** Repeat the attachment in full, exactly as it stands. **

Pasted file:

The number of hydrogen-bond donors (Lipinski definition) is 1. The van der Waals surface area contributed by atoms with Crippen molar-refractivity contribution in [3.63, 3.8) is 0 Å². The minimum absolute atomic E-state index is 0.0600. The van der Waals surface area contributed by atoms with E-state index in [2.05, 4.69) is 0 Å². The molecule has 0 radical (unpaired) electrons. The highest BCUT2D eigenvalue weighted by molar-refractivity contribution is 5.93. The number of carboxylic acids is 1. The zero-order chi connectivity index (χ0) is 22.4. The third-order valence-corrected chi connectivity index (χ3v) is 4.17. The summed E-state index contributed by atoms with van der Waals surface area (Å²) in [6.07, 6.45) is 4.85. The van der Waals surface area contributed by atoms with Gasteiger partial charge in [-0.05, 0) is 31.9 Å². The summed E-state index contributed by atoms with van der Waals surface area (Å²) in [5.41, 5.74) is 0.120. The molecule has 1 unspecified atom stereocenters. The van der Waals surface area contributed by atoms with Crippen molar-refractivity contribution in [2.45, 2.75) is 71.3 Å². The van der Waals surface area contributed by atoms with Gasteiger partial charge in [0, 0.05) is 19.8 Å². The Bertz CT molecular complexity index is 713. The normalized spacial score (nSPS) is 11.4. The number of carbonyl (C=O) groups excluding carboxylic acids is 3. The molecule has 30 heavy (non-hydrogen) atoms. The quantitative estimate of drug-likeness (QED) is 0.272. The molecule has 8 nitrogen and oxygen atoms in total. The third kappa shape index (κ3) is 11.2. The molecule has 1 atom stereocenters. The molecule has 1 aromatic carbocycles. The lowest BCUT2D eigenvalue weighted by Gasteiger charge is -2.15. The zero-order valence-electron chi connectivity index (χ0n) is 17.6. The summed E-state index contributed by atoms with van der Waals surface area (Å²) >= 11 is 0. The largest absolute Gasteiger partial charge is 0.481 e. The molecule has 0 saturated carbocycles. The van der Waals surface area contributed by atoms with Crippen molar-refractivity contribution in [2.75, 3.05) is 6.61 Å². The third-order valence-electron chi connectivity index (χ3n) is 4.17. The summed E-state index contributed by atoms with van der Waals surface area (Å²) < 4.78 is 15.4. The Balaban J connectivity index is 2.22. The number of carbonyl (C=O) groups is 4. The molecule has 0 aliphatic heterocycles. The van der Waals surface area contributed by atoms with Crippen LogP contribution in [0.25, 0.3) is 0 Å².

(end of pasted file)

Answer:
The number of hydrogen-bond donors (Lipinski definition) is 1. The van der Waals surface area contributed by atoms with Crippen molar-refractivity contribution in [3.63, 3.8) is 0 Å². The minimum absolute atomic E-state index is 0.0600. The van der Waals surface area contributed by atoms with E-state index in [2.05, 4.69) is 0 Å². The molecule has 0 radical (unpaired) electrons. The highest BCUT2D eigenvalue weighted by molar-refractivity contribution is 5.93. The number of carboxylic acids is 1. The zero-order chi connectivity index (χ0) is 22.4. The third-order valence-corrected chi connectivity index (χ3v) is 4.17. The summed E-state index contributed by atoms with van der Waals surface area (Å²) in [6.07, 6.45) is 4.85. The van der Waals surface area contributed by atoms with Gasteiger partial charge in [-0.05, 0) is 31.9 Å². The summed E-state index contributed by atoms with van der Waals surface area (Å²) in [5.41, 5.74) is 0.120. The molecule has 1 unspecified atom stereocenters. The van der Waals surface area contributed by atoms with Crippen molar-refractivity contribution in [2.45, 2.75) is 71.3 Å². The van der Waals surface area contributed by atoms with Gasteiger partial charge in [0, 0.05) is 19.8 Å². The Bertz CT molecular complexity index is 713. The normalized spacial score (nSPS) is 11.4. The number of carbonyl (C=O) groups excluding carboxylic acids is 3. The molecule has 30 heavy (non-hydrogen) atoms. The quantitative estimate of drug-likeness (QED) is 0.272. The molecule has 8 nitrogen and oxygen atoms in total. The third kappa shape index (κ3) is 11.2. The molecule has 1 atom stereocenters. The molecule has 1 aromatic carbocycles. The lowest BCUT2D eigenvalue weighted by Gasteiger charge is -2.15. The zero-order valence-electron chi connectivity index (χ0n) is 17.6. The summed E-state index contributed by atoms with van der Waals surface area (Å²) >= 11 is 0. The largest absolute Gasteiger partial charge is 0.481 e. The molecule has 0 saturated carbocycles. The van der Waals surface area contributed by atoms with Crippen molar-refractivity contribution in [2.75, 3.05) is 6.61 Å². The third-order valence-electron chi connectivity index (χ3n) is 4.17. The summed E-state index contributed by atoms with van der Waals surface area (Å²) < 4.78 is 15.4. The Balaban J connectivity index is 2.22. The number of carbonyl (C=O) groups is 4. The molecule has 0 aliphatic heterocycles. The van der Waals surface area contributed by atoms with Crippen LogP contribution in [0.25, 0.3) is 0 Å².